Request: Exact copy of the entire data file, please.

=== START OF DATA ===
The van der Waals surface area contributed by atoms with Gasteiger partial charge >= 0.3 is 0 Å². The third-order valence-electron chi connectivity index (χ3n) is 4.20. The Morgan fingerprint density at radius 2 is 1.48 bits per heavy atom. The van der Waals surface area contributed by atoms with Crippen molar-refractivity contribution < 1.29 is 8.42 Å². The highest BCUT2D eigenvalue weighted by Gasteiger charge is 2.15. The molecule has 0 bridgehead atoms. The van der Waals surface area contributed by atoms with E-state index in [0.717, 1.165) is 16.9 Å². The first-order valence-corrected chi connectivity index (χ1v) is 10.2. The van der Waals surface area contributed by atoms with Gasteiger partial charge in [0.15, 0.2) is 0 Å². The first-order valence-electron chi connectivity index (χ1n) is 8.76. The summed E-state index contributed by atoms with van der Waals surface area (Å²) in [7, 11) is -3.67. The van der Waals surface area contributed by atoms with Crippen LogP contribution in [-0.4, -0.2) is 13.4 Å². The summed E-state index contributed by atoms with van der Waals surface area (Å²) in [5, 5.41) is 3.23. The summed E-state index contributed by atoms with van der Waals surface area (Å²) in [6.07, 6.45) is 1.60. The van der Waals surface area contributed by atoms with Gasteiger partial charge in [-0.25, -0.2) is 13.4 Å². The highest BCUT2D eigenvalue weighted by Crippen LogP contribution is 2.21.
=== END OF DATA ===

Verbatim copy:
The van der Waals surface area contributed by atoms with Gasteiger partial charge >= 0.3 is 0 Å². The third-order valence-electron chi connectivity index (χ3n) is 4.20. The Morgan fingerprint density at radius 2 is 1.48 bits per heavy atom. The van der Waals surface area contributed by atoms with Crippen molar-refractivity contribution < 1.29 is 8.42 Å². The highest BCUT2D eigenvalue weighted by Gasteiger charge is 2.15. The molecule has 0 bridgehead atoms. The van der Waals surface area contributed by atoms with E-state index in [0.717, 1.165) is 16.9 Å². The first-order valence-corrected chi connectivity index (χ1v) is 10.2. The van der Waals surface area contributed by atoms with Gasteiger partial charge in [0.15, 0.2) is 0 Å². The first-order valence-electron chi connectivity index (χ1n) is 8.76. The summed E-state index contributed by atoms with van der Waals surface area (Å²) in [7, 11) is -3.67. The van der Waals surface area contributed by atoms with Crippen LogP contribution in [-0.4, -0.2) is 13.4 Å². The summed E-state index contributed by atoms with van der Waals surface area (Å²) in [5, 5.41) is 3.23. The summed E-state index contributed by atoms with van der Waals surface area (Å²) in [6.07, 6.45) is 1.60. The van der Waals surface area contributed by atoms with Gasteiger partial charge in [-0.25, -0.2) is 13.4 Å². The highest BCUT2D eigenvalue weighted by Crippen LogP contribution is 2.21.